MacOrtho is pleased to announce the most recent publication in the Clinical Orthopaedics and Related Research (CORR) Journal. This publication is entitled “
Can We Treat Select Terrible Triad Injuries Nonoperatively?”
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Chan K, Macdermid JC, Faber KJ, King GJ, Athwal GS. Can We Treat Select Terrible Triad Injuries Nonoperatively? Clin Orthop Relat Res. 2014 Feb 19. [Epub ahead of print]
BACKGROUND: While the majority of terrible triad elbow injuries (ulnohumeral dislocation with radial head and coronoid fractures) are managed surgically, nonoperative treatment may be appropriate in selected patients, but results with this approach have been limited by very small studies.
QUESTIONS/PURPOSES: We assessed (1) functional outcomes using two validated questionnaires, (2) elbow ROM, strength, and stability, (3) the presence of union and arthritis on radiographs, and (4) complications among a group of patients managed nonoperatively for terrible triad injuries.
METHODS: Between 2006 and 2012, we retrospectively identified 12 patients with terrible triad elbow injuries who were treated nonoperatively and met the following criteria: (1) a concentric joint reduction, (2) a radial head fracture that did not cause a mechanical block to rotation, (3) a smaller coronoid fracture (Regan-Morrey Type 1 or 2), and (4) a stable arc of motion to a minimum of 30° of extension to allow active motion within the first 10 days. Eleven patients were available for followup of at least 12 months after the injury (mean, 36 months; range, 12-90 months). Outcome measures included two patient-reported functional outcome measures (DASH, Mayo Elbow Performance Index [MEPI]), a standardized physical examination to record elbow ROM and stability, isometric strength measurements, and radiographic evidence of bony union and elbow arthrosis. Complications were also recorded.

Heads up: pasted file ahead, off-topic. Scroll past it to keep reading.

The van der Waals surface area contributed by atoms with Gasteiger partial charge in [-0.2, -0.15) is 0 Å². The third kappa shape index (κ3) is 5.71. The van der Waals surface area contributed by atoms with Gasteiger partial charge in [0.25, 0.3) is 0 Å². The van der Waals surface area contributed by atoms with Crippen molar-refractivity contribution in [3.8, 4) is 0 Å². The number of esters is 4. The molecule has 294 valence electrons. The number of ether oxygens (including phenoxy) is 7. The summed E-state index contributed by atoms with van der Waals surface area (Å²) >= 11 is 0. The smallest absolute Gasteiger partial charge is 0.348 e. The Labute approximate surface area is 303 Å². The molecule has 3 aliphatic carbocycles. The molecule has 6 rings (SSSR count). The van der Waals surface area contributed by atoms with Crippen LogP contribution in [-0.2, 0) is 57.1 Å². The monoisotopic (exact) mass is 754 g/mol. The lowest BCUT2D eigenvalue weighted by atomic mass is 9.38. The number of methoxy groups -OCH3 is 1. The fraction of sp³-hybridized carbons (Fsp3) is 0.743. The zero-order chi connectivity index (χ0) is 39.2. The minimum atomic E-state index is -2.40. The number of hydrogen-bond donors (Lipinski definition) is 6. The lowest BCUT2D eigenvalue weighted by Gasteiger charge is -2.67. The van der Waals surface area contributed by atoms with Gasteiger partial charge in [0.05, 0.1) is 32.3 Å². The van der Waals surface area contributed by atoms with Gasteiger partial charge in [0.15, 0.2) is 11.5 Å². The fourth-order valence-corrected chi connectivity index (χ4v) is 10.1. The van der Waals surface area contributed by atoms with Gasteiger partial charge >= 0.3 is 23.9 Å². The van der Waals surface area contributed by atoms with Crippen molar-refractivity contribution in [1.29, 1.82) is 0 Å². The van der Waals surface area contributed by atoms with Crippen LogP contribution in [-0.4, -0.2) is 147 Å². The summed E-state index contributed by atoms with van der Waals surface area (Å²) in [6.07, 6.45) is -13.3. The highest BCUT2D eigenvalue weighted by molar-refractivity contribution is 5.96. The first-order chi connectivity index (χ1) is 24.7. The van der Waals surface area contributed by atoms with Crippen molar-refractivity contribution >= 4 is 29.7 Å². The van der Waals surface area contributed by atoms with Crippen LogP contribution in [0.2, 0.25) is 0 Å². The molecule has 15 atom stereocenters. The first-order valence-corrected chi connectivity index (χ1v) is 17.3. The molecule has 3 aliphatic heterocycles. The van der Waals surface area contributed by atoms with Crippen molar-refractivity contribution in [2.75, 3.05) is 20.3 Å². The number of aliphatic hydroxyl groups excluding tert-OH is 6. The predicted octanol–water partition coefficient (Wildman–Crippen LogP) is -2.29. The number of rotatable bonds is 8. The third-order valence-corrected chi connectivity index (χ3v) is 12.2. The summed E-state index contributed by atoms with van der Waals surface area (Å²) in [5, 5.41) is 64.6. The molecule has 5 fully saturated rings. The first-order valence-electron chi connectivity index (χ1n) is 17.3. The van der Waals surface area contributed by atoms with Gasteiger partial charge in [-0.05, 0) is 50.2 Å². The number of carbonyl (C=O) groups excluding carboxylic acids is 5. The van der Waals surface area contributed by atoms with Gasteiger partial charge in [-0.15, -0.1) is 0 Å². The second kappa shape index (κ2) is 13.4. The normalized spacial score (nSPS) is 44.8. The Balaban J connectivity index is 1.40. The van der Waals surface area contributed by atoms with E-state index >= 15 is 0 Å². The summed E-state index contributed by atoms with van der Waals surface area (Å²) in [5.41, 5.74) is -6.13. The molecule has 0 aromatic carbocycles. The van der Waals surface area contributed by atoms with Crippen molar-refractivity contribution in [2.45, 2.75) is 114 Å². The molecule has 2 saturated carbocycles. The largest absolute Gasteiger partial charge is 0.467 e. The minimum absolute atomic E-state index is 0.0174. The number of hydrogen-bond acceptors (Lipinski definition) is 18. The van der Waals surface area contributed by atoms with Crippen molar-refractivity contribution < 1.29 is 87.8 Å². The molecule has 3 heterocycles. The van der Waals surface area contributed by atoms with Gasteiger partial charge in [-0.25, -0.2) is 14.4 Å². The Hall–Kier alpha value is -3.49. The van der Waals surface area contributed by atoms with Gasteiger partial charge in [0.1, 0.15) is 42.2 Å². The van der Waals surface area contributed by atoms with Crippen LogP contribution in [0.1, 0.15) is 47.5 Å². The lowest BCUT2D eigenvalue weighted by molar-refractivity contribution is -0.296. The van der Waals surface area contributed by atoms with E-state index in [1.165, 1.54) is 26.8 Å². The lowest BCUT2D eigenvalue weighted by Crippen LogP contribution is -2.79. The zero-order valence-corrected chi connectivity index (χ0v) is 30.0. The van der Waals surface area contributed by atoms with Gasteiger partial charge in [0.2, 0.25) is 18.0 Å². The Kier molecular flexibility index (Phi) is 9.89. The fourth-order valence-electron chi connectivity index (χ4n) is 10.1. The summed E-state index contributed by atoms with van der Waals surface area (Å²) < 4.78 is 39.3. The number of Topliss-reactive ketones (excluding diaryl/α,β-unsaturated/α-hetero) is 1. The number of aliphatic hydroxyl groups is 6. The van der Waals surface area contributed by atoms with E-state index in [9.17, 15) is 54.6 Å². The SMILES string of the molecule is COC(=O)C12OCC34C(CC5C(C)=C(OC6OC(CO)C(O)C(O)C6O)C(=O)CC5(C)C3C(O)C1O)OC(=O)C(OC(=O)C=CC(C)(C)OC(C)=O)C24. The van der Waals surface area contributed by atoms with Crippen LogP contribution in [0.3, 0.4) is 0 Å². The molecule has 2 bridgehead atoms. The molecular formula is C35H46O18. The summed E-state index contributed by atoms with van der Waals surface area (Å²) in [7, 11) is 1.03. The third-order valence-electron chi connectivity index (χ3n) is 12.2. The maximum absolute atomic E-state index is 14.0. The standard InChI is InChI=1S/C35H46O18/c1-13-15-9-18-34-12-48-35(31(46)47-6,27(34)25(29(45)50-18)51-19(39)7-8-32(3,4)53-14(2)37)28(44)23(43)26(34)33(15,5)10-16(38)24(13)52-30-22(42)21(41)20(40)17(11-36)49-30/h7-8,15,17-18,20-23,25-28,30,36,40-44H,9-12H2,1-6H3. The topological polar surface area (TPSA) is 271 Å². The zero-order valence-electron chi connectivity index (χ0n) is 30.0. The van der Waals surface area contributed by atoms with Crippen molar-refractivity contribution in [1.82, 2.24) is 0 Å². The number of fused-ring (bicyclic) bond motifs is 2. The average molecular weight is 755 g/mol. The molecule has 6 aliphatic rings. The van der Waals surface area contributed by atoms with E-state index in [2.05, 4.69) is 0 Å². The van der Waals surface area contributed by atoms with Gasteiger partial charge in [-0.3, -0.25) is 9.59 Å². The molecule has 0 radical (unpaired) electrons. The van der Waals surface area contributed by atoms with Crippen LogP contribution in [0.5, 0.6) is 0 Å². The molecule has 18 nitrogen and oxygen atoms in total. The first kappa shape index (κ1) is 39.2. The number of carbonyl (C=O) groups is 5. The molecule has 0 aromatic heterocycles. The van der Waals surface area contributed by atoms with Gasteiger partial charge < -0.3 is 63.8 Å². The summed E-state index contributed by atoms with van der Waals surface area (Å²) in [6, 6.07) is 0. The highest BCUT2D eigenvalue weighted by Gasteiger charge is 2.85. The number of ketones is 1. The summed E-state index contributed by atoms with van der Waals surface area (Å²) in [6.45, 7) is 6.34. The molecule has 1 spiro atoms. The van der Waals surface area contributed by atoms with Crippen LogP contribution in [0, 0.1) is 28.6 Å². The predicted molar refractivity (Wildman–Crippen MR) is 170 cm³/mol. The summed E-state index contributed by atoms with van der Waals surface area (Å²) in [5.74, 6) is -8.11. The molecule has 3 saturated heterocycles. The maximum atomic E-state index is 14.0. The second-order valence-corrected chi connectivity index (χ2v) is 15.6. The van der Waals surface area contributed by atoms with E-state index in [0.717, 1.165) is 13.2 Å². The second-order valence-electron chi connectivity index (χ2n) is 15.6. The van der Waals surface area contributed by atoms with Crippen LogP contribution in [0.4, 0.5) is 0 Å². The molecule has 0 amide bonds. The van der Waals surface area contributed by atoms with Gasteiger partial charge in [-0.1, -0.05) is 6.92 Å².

RESULTS: At latest followup, mean ± SD DASH score was 8.0 ± 11.0 and mean MEPI score was 94 ± 9. Mean ROM of the affected elbow was 134° ± 5° flexion, 6° ± 8° extension, 87° ± 4° pronation, and 82° ± 10° supination. No instability was detected. Strength assessments demonstrated the following mean percentages of the contralateral, unaffected elbow: flexion 100%, extension 89%, pronation 79%, and supination 89%. Four patients had arthritic changes on radiographs that did not call for treatment as of latest followup. Complications included one patient who underwent surgical stabilization for early recurrent instability and another who underwent arthroscopic débridement for heterotopic bone.
CONCLUSIONS: In selected patients, nonoperative treatment of terrible triad injuries is an option that can provide good function and restore stable elbow ROM. However, nonoperative management requires close clinical and radiographic followup to monitor for any delayed elbow subluxation or fracture displacement.
LEVEL OF EVIDENCE: Level IV